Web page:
Likewise, more units and position-holders of Cossack societies are being trained throughout the country. The sixth class to graduate from the “Academy of State and Cossack Service” became the first to receive their diplomas in the Moscow Church of St. Nicolas. The programs through which the 51 attendees matriculated included “Economics and Organization Management (Cossack Component), Spiritual, Moral, and Patriotic Education (Cossack Component), and Military Psychology” (, February 3). The Academy in Ekaterinburg, Sverdlovsk Oblast, was created on August 1, 2022, by the Orenburg Cossack Host, and classes are held in a mixed format, “including through video communication” (Academy of State and Cossack Service (АГиКС), accessed February 8). The academy appears to be part of a larger effort to professionalize the nature of Cossack societies, as it aims to enroll “Cossacks and Atamans of Cossack Societies … leaders and instructors of Cossack military-patriotic clubs and classes with a Cossack component … chaplains … and all willing individuals” (Academy of State and Cossack Service (АГиКС), accessed February 8). Those who studied at the academy presumably move on to work directly with youth to impart top-down lessons and militarist values to the next generation. In his address to recent graduates, Kuznetsov confirmed this by telling them that “the diploma you received will help you participate in the life of Cossackdom, will help you to be professors in our Cossack Cadets Corps, to go into the leadership of the Russian Cossack force. Today, it is well known that the special military operation is ongoing, and we know that now all the Cossack troops of Russia, our representatives, our brother-Cossacks are on the front line” (, February 3).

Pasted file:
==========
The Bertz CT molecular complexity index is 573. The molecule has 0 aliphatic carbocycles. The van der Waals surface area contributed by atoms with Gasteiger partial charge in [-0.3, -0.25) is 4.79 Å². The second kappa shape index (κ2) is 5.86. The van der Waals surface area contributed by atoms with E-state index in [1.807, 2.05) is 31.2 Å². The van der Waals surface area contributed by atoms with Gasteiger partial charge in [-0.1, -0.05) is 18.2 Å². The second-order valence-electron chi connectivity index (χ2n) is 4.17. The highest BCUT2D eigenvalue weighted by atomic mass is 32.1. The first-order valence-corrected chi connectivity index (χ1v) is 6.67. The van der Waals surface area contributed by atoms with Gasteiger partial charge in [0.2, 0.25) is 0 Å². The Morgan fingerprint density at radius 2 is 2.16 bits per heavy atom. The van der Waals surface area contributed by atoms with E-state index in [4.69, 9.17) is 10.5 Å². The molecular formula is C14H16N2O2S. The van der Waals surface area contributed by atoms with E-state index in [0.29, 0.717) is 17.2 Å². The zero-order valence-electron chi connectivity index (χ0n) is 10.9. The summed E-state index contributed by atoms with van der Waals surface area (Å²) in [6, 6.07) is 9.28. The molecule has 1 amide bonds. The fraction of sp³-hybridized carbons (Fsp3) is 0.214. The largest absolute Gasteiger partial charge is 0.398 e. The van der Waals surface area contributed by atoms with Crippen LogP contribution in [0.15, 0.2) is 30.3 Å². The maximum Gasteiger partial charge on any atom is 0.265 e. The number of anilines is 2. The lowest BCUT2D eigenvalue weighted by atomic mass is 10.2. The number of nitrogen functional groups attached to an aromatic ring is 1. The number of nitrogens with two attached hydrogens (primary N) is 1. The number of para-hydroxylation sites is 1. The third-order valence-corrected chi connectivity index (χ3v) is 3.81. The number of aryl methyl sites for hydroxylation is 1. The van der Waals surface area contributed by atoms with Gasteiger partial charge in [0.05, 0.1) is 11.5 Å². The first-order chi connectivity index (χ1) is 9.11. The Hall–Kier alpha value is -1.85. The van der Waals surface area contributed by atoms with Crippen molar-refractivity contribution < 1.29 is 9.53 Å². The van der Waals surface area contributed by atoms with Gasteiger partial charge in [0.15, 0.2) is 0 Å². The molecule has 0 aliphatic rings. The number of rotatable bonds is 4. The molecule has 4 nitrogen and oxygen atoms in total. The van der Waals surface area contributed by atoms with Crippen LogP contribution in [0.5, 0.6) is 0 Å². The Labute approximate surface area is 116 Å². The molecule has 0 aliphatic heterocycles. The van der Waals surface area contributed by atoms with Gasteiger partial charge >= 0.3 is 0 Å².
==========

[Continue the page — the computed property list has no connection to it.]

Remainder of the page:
Cossack leaders are also promoting the “Cossack component” of higher education. A Cossack bachelor’s degree became available in December 2022 and is advertised as a chance to join the “intellectual special forces [spetsnaz].” The curriculum involves a broader education than one might conventionally acquire, posing the question: “Should students not only attend lectures but also, for example, go horseback riding, go to museums and churches, train in Gorky park, shoot at a range, and learn how to pilot drones?” Moreover, students can gain a subsidized entry to the university through a competitive grant program. All students have the option to train in “special tactics, traditions of the Russian Cossacks, the role of Orthodoxy in the life of a Cossack, and many others” (, January 24). Additionally, in the Amur region, the local “Cossack college” will start teaching computer programming. These plans are “grandiose.” Through these programs, “First, [the] first- and second-year students will get sufficient qualifications needed by [Russia] today. Second, [the college] will give digital competencies not only to the children of Tambov Okrug but to the surrounding territories” (, February 2).

Cossack-themed structures are promoting militaristic values throughout the country and at various levels. At worst, these structures are preparing the population for mobilization. At best, they are preparing for the maintenance of a reserve army. The infiltration of Cossack militarism into youth and young adult spheres marks a turning point for the new generation of Russians, who will be raised under an ideology of war.